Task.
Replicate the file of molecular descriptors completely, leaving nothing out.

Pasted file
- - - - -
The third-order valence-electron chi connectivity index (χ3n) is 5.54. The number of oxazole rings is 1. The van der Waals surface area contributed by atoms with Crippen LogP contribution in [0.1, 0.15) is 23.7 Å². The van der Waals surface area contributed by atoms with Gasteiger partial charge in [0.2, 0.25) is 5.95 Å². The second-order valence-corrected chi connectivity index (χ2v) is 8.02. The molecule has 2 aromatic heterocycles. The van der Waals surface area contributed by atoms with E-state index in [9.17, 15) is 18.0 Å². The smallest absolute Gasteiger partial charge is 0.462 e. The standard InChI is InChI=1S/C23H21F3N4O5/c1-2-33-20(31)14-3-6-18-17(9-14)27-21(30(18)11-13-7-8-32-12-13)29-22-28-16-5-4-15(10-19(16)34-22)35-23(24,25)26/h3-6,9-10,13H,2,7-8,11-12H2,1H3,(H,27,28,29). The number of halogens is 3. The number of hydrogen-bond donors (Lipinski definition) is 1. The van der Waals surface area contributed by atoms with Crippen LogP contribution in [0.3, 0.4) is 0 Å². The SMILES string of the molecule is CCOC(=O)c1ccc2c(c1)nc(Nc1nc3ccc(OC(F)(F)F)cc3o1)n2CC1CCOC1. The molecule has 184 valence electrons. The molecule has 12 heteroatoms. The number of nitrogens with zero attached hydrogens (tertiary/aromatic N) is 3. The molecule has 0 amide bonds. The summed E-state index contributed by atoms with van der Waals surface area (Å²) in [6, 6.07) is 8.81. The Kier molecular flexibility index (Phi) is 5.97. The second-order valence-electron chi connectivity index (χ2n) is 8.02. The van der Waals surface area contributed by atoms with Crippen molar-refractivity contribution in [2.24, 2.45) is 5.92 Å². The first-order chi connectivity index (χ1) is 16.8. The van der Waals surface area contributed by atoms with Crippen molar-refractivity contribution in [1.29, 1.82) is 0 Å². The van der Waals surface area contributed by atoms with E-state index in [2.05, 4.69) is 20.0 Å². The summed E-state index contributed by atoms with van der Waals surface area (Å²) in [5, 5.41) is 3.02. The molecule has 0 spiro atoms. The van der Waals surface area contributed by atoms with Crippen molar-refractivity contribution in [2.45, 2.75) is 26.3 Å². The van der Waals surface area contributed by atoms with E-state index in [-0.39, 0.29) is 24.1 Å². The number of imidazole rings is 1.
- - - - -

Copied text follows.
The third-order valence-electron chi connectivity index (χ3n) is 5.54. The number of oxazole rings is 1. The van der Waals surface area contributed by atoms with Crippen LogP contribution in [0.1, 0.15) is 23.7 Å². The van der Waals surface area contributed by atoms with Gasteiger partial charge in [0.2, 0.25) is 5.95 Å². The second-order valence-corrected chi connectivity index (χ2v) is 8.02. The molecule has 2 aromatic heterocycles. The van der Waals surface area contributed by atoms with E-state index in [9.17, 15) is 18.0 Å². The smallest absolute Gasteiger partial charge is 0.462 e. The standard InChI is InChI=1S/C23H21F3N4O5/c1-2-33-20(31)14-3-6-18-17(9-14)27-21(30(18)11-13-7-8-32-12-13)29-22-28-16-5-4-15(10-19(16)34-22)35-23(24,25)26/h3-6,9-10,13H,2,7-8,11-12H2,1H3,(H,27,28,29). The number of halogens is 3. The number of hydrogen-bond donors (Lipinski definition) is 1. The van der Waals surface area contributed by atoms with Crippen LogP contribution in [0.3, 0.4) is 0 Å². The SMILES string of the molecule is CCOC(=O)c1ccc2c(c1)nc(Nc1nc3ccc(OC(F)(F)F)cc3o1)n2CC1CCOC1. The molecule has 184 valence electrons. The molecule has 12 heteroatoms. The number of nitrogens with zero attached hydrogens (tertiary/aromatic N) is 3. The molecule has 0 amide bonds. The summed E-state index contributed by atoms with van der Waals surface area (Å²) in [6, 6.07) is 8.81. The Kier molecular flexibility index (Phi) is 5.97. The second-order valence-electron chi connectivity index (χ2n) is 8.02. The van der Waals surface area contributed by atoms with Crippen molar-refractivity contribution in [2.24, 2.45) is 5.92 Å². The first-order chi connectivity index (χ1) is 16.8. The van der Waals surface area contributed by atoms with Crippen molar-refractivity contribution in [1.29, 1.82) is 0 Å². The van der Waals surface area contributed by atoms with E-state index in [2.05, 4.69) is 20.0 Å². The summed E-state index contributed by atoms with van der Waals surface area (Å²) in [5, 5.41) is 3.02. The molecule has 0 spiro atoms. The van der Waals surface area contributed by atoms with Crippen molar-refractivity contribution in [2.45, 2.75) is 26.3 Å². The van der Waals surface area contributed by atoms with E-state index in [-0.39, 0.29) is 24.1 Å². The number of imidazole rings is 1.